Many people, especially people living in the southern part of Calcutta, must be aware of a little mosque in the middle of the Dhakuria Lake, renamed Rabindra Sarobar in May 1958. The cable bridge that connects the island containing the mosque was constructed by Burn & Co in 1926 and its wooden surface was replaced with metal in 1962. While a small congregation offers prayers at the mosque, the bridge has become a favourite spot for the youngsters, especially the lovers, due to its secluded location. Nevertheless, the unusual existence of a mosque in the middle of the lake, undoubtedly ignites inquisitiveness.
Even, during the early part of the 20th century, the southern part of the city of Calcutta, far away from the European town, was mostly a wetland of large marsh and swamps, dominated by tall grasses and reeds, trees and shrubs. However, the Calcutta Improvement Trust, formed in 1911, acquired about 192 acres of marshy jungles of the area in 1920, with the intention to develop the area for residential use. The project necessarily included raising and levelling some of the adjacent land, creating roads for better connectivity and excavating a lake for beautification. Originally, the area contained a lake covering some 76.76 Hectares. In addition to that, an extension of the lake was excavated to a depth of 25 feet below the surface of the original one and both of them were connected. The major excavations were completed by 1929 and the soil excavated from the site was used to fill up low-lying area and the island was formed to retain the mosque that predates the period.
Sometimes during the past, the caretaker of the mosque claimed the mosque as his ancestral property. According to him, his family was one of the residents of Gobindapur village and when the British East India Company decided to build their new fort, the family was ousted, along with the other residents of Gobindapur and the present lake area was given to them as compensation. The mosque was reported to be built by his great grandfather or the great, great grandfather. However, in the absence of any documentary evidence, it seems to be impossible to find any truth in it.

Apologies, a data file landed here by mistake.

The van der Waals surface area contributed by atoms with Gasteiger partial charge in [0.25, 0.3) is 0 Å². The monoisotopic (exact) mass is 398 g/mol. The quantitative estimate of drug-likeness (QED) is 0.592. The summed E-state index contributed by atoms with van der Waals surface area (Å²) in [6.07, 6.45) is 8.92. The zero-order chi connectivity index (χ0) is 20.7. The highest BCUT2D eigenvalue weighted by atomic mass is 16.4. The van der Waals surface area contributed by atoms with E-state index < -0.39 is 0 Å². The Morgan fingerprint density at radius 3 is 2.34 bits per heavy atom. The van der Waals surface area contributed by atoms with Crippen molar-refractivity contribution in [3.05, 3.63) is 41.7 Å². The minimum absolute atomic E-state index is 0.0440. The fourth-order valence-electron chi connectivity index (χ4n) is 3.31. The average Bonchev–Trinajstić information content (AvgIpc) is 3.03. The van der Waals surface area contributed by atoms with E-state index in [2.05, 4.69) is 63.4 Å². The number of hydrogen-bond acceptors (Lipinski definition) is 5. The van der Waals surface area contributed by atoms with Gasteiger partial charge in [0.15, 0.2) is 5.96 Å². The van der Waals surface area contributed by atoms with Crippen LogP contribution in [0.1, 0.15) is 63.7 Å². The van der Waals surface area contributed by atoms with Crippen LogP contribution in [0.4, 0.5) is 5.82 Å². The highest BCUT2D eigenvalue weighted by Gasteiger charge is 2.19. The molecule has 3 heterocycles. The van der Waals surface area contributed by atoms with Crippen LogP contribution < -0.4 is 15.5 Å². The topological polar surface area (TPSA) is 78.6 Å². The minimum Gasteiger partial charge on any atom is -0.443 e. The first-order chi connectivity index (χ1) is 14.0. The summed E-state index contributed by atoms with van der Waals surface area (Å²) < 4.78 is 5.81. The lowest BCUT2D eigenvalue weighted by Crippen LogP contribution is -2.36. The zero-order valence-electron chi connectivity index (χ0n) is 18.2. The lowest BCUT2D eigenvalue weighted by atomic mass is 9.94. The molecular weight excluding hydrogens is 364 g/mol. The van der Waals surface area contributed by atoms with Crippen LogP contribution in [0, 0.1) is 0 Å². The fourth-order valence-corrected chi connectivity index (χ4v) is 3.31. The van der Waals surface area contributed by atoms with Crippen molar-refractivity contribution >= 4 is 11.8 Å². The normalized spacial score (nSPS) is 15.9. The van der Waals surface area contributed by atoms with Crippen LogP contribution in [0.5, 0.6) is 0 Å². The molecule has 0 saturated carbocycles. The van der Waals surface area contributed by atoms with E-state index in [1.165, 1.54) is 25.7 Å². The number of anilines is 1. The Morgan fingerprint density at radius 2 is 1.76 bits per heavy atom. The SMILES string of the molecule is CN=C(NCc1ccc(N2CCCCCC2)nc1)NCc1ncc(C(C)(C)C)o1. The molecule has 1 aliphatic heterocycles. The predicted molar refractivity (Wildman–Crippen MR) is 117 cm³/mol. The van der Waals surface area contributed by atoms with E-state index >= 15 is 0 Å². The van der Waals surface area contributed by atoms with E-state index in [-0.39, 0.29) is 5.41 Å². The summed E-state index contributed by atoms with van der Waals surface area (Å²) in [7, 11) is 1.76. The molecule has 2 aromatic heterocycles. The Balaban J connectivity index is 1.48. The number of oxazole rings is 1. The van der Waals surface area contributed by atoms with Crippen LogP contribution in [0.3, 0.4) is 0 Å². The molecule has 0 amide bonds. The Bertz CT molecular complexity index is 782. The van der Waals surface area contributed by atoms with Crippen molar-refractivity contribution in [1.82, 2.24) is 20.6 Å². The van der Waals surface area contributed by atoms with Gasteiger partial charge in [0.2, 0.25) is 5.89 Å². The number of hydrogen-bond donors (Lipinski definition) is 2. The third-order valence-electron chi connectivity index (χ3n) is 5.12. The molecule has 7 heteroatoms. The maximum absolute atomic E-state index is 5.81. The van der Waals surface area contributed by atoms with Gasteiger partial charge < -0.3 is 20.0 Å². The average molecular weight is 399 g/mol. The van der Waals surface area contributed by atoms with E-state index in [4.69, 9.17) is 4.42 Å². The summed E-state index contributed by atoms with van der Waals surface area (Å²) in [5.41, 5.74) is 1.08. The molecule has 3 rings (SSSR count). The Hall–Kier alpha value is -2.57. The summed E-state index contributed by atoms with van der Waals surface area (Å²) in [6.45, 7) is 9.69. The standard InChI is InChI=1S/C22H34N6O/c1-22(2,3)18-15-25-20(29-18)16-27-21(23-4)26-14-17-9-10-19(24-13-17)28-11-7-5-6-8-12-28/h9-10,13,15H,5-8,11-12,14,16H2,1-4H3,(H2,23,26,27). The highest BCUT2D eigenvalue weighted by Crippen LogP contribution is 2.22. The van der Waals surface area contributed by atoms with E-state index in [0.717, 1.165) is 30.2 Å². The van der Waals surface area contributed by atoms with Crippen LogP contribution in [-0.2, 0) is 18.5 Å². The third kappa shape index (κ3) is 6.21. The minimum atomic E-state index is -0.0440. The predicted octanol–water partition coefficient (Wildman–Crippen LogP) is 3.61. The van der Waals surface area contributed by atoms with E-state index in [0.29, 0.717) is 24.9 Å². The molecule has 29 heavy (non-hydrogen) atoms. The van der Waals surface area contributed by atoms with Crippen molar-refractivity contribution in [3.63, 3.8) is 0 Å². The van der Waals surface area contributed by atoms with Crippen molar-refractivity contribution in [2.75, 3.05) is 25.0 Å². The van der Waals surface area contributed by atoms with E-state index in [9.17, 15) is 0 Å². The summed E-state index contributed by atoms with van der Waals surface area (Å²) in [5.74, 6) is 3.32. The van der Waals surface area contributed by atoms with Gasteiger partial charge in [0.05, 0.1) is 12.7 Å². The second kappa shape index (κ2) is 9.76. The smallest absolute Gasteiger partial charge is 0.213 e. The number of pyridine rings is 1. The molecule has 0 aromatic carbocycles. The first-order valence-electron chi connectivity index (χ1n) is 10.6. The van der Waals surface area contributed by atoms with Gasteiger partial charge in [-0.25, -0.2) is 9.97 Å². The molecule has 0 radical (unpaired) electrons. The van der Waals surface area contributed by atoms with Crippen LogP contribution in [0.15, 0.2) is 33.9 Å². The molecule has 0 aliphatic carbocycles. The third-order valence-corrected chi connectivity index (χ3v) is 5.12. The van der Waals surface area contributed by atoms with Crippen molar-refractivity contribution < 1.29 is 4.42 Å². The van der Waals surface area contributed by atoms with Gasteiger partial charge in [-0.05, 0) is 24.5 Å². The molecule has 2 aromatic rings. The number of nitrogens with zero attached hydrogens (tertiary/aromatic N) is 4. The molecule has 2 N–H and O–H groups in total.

A narrow passage to the left of the Lake Club’s main gate leads to a large metal gate and a path through the gate leads to the bridge that connects the mosque to the shore. Unfortunately, the recent renovation of the mosque added with a fresh coat of gaudy green colour has destroyed its heritage character. Apart from that, the trees that were intentionally planted around the island, have now blocked the view of the mosque to such an extent that it is impossible to get a clear shot of the building.
In 2013, there was a strong public protest over the signs that appeared around the mosque, barring entry to the island for all except those who offer prayer at the mosque. It was firmly argued that, since the island is the property of the Kolkata Improvement Trust (former Calcutta Improvement Trust), it should be made accessible to all as it has always been. In his turn, the Imam of the mosque, who personally ordered the posters prohibiting the entry of the non-namazis, maintained that the mosque is a private property and the prohibition was aimed to stop the immoral activities on the island. The final outcome of the controversy is unknown.